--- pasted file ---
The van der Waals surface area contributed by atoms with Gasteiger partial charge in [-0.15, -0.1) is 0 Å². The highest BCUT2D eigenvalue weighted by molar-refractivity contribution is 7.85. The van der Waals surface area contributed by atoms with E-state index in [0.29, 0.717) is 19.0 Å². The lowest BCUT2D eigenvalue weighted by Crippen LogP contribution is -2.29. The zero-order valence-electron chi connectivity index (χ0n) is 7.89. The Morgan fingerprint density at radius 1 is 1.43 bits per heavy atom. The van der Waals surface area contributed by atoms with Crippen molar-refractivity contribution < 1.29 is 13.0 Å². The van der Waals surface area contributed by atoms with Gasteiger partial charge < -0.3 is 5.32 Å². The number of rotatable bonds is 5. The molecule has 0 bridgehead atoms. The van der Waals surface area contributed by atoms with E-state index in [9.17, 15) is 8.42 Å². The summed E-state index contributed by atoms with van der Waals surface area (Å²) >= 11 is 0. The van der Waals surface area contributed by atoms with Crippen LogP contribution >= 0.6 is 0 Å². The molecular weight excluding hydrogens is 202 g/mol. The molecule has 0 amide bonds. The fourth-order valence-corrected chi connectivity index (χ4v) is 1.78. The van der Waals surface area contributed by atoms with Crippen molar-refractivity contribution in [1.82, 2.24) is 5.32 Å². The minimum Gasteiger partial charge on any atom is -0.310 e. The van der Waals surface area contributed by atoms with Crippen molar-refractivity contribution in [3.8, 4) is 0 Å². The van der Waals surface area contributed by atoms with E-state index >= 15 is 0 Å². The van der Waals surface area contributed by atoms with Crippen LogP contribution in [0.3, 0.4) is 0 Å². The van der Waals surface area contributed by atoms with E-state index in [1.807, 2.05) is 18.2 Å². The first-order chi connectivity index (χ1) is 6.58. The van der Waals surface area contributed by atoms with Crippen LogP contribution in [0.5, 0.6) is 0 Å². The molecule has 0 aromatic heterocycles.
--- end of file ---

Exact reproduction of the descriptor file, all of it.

The van der Waals surface area contributed by atoms with Gasteiger partial charge in [-0.15, -0.1) is 0 Å². The highest BCUT2D eigenvalue weighted by molar-refractivity contribution is 7.85. The van der Waals surface area contributed by atoms with E-state index in [0.29, 0.717) is 19.0 Å². The lowest BCUT2D eigenvalue weighted by Crippen LogP contribution is -2.29. The zero-order valence-electron chi connectivity index (χ0n) is 7.89. The Morgan fingerprint density at radius 1 is 1.43 bits per heavy atom. The van der Waals surface area contributed by atoms with Crippen molar-refractivity contribution < 1.29 is 13.0 Å². The van der Waals surface area contributed by atoms with Gasteiger partial charge < -0.3 is 5.32 Å². The number of rotatable bonds is 5. The molecule has 0 bridgehead atoms. The van der Waals surface area contributed by atoms with E-state index in [9.17, 15) is 8.42 Å². The summed E-state index contributed by atoms with van der Waals surface area (Å²) >= 11 is 0. The van der Waals surface area contributed by atoms with Crippen LogP contribution >= 0.6 is 0 Å². The molecular weight excluding hydrogens is 202 g/mol. The molecule has 0 amide bonds. The fourth-order valence-corrected chi connectivity index (χ4v) is 1.78. The van der Waals surface area contributed by atoms with Crippen molar-refractivity contribution in [1.82, 2.24) is 5.32 Å². The minimum Gasteiger partial charge on any atom is -0.310 e. The van der Waals surface area contributed by atoms with Crippen molar-refractivity contribution in [3.8, 4) is 0 Å². The van der Waals surface area contributed by atoms with E-state index >= 15 is 0 Å². The van der Waals surface area contributed by atoms with Crippen LogP contribution in [0.3, 0.4) is 0 Å². The van der Waals surface area contributed by atoms with E-state index in [1.807, 2.05) is 18.2 Å². The first-order chi connectivity index (χ1) is 6.58. The van der Waals surface area contributed by atoms with Crippen LogP contribution in [0.5, 0.6) is 0 Å². The molecule has 0 aromatic heterocycles.